“Aha!” I said, then added “pigeon” to the “birds” category on his SGD. “Don’t let the pigeon drive the bus,” I modeled. “Thank you for the extra word!”
“Book. I want to read,” he affirmed.

Each night this week, we affectionately asked him if he wanted to read “bus no bird” at bedtime, and each night, he answered “yes.” In the mornings, he didn’t say “bus no bird” when remembering the previous night and anticipating that night’s read. He said, with clarity, “Do not drive pigeon.”

References:

Binger, C., Kent-Walsh, J., Berens, J., Del Campo, S., & Rivera, D. (2008). Teaching Latino parents to support the multi-symbol message productions of their children who require AAC. Augmentative and Alternative Communication 24(4), 323-338.  doi:10.1080/07434610802130978

Binger, C., Kent-Walsh, J., Ewing, C., & Taylor, S. (2010). Teaching educational assistants to facilitate the multisymbol message productions of young students who require augmentative and alternative communication. American Journal of Speech-Language Pathology 19, 108-120.

Binger, C., & Light, J. (2007). The effect of aided AAC modeling on the expression of multi-symbol messages by preschoolers who use AAC. Augmentative and Alternative Communication 23(1), 30-43. doi:10.1080/07434610600807470

Dada, S., & Alant, E. (2009). The effect of aided language stimulation on vocabulary acquisition   in children with little or no functional speech. American Journal of Speech-Language          Pathology, 18, 50-64.

Drager, K. D. R., Postal, V. J., Carrolus, L., Castellano, M., Gagliano, C., & Glynn, J. (2006). The effect of aided language modeling on symbol comprehension and production in 2 preschoolers with autism. American Journal of Speech-Language Pathology, 15, 112-125.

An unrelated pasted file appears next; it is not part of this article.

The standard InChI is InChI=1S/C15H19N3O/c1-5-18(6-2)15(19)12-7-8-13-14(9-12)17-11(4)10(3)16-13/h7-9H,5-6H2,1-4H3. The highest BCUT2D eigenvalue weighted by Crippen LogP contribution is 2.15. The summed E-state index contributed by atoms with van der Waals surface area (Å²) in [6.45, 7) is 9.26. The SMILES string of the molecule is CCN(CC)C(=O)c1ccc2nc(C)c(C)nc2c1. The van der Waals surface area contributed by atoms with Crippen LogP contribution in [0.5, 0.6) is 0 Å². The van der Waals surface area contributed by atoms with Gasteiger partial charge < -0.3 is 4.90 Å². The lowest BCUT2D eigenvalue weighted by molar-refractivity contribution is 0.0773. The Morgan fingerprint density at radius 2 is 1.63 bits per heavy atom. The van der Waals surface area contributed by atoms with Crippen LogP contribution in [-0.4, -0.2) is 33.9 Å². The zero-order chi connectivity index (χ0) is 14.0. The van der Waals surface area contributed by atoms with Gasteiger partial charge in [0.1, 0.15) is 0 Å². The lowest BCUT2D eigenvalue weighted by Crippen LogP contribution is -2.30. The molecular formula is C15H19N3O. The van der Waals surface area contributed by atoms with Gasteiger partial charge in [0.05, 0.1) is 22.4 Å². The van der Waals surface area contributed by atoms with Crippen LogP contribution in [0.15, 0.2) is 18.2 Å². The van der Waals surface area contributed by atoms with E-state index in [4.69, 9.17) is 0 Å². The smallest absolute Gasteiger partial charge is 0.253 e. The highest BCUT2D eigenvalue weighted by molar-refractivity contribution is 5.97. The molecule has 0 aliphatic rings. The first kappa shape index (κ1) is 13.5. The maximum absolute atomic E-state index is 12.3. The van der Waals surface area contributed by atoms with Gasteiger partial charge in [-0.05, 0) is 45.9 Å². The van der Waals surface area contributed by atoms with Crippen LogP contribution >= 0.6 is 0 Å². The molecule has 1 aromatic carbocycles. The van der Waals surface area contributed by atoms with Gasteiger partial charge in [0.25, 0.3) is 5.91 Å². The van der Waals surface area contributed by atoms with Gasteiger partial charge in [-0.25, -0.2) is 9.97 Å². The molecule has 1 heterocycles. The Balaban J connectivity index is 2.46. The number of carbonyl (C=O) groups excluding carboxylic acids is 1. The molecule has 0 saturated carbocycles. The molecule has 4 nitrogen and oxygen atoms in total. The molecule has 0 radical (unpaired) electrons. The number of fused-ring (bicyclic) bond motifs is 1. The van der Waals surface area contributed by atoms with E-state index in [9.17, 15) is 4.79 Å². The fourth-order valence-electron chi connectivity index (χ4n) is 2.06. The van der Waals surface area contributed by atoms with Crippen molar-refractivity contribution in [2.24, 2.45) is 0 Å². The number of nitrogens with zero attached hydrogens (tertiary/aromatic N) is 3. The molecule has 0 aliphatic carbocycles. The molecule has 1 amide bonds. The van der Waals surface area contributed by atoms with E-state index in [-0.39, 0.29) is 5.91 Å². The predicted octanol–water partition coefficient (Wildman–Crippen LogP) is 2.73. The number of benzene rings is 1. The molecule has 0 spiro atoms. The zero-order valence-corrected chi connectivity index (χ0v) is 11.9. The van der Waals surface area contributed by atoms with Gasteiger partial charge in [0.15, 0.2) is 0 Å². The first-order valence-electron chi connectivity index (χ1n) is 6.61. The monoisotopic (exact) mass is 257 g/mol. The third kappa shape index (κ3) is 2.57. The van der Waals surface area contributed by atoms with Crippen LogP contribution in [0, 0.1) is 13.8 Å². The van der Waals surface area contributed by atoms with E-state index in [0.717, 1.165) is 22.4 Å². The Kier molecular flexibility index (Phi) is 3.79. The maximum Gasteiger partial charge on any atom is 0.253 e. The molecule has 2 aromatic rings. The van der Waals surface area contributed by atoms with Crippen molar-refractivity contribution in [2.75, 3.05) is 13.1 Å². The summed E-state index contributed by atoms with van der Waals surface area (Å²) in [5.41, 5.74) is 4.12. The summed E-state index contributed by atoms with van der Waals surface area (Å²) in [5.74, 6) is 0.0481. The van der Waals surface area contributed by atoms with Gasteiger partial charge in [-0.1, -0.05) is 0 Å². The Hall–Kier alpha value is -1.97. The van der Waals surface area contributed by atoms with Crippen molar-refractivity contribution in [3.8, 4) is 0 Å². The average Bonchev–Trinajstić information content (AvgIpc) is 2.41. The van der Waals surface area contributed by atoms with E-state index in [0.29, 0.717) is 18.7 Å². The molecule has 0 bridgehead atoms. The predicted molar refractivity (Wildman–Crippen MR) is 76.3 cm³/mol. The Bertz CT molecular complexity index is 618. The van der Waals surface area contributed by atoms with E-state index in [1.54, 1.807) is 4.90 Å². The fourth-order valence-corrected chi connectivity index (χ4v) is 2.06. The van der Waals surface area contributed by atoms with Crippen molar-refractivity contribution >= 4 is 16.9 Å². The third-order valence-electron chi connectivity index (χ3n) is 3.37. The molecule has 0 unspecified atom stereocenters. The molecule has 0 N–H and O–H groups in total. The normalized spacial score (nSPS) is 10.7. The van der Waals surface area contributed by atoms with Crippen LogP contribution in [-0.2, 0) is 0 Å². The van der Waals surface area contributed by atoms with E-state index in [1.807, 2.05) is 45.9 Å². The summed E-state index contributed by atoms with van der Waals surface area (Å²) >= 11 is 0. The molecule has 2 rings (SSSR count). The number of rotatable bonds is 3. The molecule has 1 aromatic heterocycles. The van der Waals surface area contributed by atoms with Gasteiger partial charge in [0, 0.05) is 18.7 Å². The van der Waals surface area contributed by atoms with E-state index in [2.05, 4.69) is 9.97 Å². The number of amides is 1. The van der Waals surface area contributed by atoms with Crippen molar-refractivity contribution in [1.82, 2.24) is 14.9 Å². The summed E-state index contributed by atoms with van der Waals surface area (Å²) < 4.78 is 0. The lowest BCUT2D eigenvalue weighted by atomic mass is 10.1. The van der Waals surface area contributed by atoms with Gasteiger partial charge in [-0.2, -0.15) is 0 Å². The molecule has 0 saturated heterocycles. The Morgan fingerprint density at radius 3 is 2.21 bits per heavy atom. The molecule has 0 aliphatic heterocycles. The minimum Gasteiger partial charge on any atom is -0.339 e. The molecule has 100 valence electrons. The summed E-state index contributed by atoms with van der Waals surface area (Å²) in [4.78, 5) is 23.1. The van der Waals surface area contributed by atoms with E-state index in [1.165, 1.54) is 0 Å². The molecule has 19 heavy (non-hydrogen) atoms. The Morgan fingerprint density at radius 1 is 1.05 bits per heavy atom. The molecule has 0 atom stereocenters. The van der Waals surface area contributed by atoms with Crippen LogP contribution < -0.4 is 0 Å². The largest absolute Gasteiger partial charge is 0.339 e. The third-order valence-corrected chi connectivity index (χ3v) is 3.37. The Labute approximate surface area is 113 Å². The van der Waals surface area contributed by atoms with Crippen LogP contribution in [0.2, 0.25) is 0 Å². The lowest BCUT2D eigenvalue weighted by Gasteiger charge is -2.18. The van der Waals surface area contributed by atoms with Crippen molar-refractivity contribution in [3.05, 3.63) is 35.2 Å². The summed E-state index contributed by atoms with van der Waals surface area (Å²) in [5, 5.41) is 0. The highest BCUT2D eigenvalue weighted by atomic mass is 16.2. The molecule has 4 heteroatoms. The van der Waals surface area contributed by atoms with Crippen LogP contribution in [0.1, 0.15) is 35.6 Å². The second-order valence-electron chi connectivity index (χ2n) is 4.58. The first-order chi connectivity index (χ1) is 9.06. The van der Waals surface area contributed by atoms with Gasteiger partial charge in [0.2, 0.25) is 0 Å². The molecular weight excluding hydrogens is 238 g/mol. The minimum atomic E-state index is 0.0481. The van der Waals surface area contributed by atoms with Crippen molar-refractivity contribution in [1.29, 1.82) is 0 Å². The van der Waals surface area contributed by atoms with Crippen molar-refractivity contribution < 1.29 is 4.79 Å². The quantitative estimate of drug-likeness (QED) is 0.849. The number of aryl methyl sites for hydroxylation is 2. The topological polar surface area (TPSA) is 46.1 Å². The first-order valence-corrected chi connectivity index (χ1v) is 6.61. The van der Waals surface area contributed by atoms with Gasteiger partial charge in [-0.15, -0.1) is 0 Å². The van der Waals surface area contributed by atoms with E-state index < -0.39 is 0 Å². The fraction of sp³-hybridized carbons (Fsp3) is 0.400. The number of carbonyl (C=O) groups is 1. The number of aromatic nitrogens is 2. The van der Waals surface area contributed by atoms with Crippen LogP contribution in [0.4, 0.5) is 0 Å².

Harris, M. D., & Reichle, J. (2004). The impact of aided language stimulation on symbol comprehension and production in children with moderate cognitive disabilities.  American Journal of Speech-Language Pathology, 13, 155-157.

International Society for Augmentative and Alternative Communication (ISAAC, 2018). Ingredients to Successful Modeling: SMoRRES and Partner-Augmented Input [Webinar]. Retrieved from https://youtu.be/3RtWBvTWEXU

Kent-Walsh, J., Binger, C., & Hasham, Z. (2010). Effects of parent instruction on the symbolic communication of children using augmentative and alternative communication during storybook reading. American Journal of Speech-Language Pathology, 19, 97-107. doi:10.1044/1058-0360(2010/09-0014).

Senner, J. E., & Baud, M. R. (2017). The use of an eight-step instructional model to train school staff in partner-augmented input. Communication Disorders Quarterly, 38(2), 89-95. doi:10.1177/1525740116651251

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Brianne Bolin is a speech-language pathologist completing her clinical fellowship year at the School Association for Special Education in DuPage County’s Multi-Needs program and a graduate of Midwestern University. Previously, she was an adjunct professor at Columbia College Chicago and brought awareness to the economic and emotional plight faced by part-time university faculty when she was featured in Alissa Quart’s Squeezed: Why Our Families Can’t Afford America. She co-founded PrecariCorps, a 501 (c)(3) dedicated to helping adjuncts pay the bills, with Dr. Joe Fruscione and Kat Jacobsen. She was also featured as a contributing author in Dr. Robert Craig Baum’s Thoughtrave: An Interdimensional Conversation with Lady Gaga.

Disclosure Statement: Ms. Bolin has no financial relationships to disclose. As for non-financial relationships, Ms. Bolin was trained by and worked with Dr. Jill E. Senner, SpeakUp blog editor, for research requirements leading to an M.S. in Speech-Language Pathology.

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Jill E Senner, PhD, CCC-SLP
SpeakUP
Editor-in-Chief